April 2014
Volume 55, Issue 13
ARVO Annual Meeting Abstract  |   April 2014
Estimating Health State Utility Values Associated With AMD Using A Combined Visual Function Algorithm
Author Affiliations & Notes
  • Thomas Butt
    UCL Institute of Ophthalmology, London, United Kingdom
  • Gary S Rubin
    UCL Institute of Ophthalmology, London, United Kingdom
  • Footnotes
    Commercial Relationships Thomas Butt, None; Gary Rubin, None
  • Footnotes
    Support None
Investigative Ophthalmology & Visual Science April 2014, Vol.55, 180. doi:
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      Thomas Butt, Gary S Rubin; Estimating Health State Utility Values Associated With AMD Using A Combined Visual Function Algorithm. Invest. Ophthalmol. Vis. Sci. 2014;55(13):180.

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      © ARVO (1962-2015); The Authors (2016-present)

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Purpose: Clinical measures of visual function (visual acuity and contrast sensitivity) have been individually associated with health state utility values for calculating quality-adjusted life years (QALYs) in order to estimate the cost-effectiveness of interventions to treat age-related macular degeneration (AMD). We developed algorithms combining visual acuity, contrast sensitivity and visual field, in order to better predict utility values in AMD using baseline data from 81 patients with AMD enrolled in the Eccentric Fixation From Enhanced Clinical Training (EFFECT) randomised control trial.

Methods: Utility values were calculated for the patient’s health state using the EQ-5D questionnaire. Visual acuity (VA) was measured using an ETDRS letter chart, contrast sensitivity (CS) was measured using a MARS chart, retinal sensitivity was measured using a Nidek MP-1 microperimeter. Multiple ordinary least squares (OLS) and Tobit regression models were developed to associate individual and combined measures of visual function with utility. Independent variables included in the models were VA in the better eye, binocular CS, proportion of points seen in better eye microperimetry, age, gender and diagnosis (wet or dry).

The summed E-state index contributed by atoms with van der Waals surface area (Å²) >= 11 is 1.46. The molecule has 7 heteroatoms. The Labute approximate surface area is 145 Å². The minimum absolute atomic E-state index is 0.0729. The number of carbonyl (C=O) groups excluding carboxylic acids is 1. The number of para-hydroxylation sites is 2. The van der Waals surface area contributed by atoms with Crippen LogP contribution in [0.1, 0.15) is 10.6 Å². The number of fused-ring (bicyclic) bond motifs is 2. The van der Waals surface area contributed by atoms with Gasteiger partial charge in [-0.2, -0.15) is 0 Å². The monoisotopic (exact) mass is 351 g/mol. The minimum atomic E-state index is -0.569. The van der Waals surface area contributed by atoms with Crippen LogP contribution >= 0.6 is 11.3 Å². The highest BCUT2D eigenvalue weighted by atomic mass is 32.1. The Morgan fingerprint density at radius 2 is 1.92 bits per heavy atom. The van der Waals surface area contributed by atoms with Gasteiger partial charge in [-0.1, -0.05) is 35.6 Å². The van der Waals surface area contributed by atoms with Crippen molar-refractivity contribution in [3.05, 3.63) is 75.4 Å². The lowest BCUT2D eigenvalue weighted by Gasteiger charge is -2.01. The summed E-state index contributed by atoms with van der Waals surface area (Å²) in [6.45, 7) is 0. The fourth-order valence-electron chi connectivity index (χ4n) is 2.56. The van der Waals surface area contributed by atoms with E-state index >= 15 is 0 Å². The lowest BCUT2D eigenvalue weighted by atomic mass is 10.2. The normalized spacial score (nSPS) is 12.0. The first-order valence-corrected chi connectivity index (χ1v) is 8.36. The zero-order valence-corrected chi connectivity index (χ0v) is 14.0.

Results: Both the multiple OLS regression model and Tobit regression model predicted utility (p<0.01). The OLS regression explained around 27% of the model variance. In the Tobit regression model, VA in the better eye and diagnosis were significant predictors of utility (p<0.05).

Conclusions: The algorithms may be applied to calculate improved estimates of utility when assessing the cost-effectiveness of treatments for AMD. While VA appears to be the strongest predictor of utility, other variables should be considered for accurate estimates of cost-effectiveness in AMD.

Keywords: 460 clinical (human) or epidemiologic studies: health care delivery/economics/manpower • 669 quality of life • 412 age-related macular degeneration  

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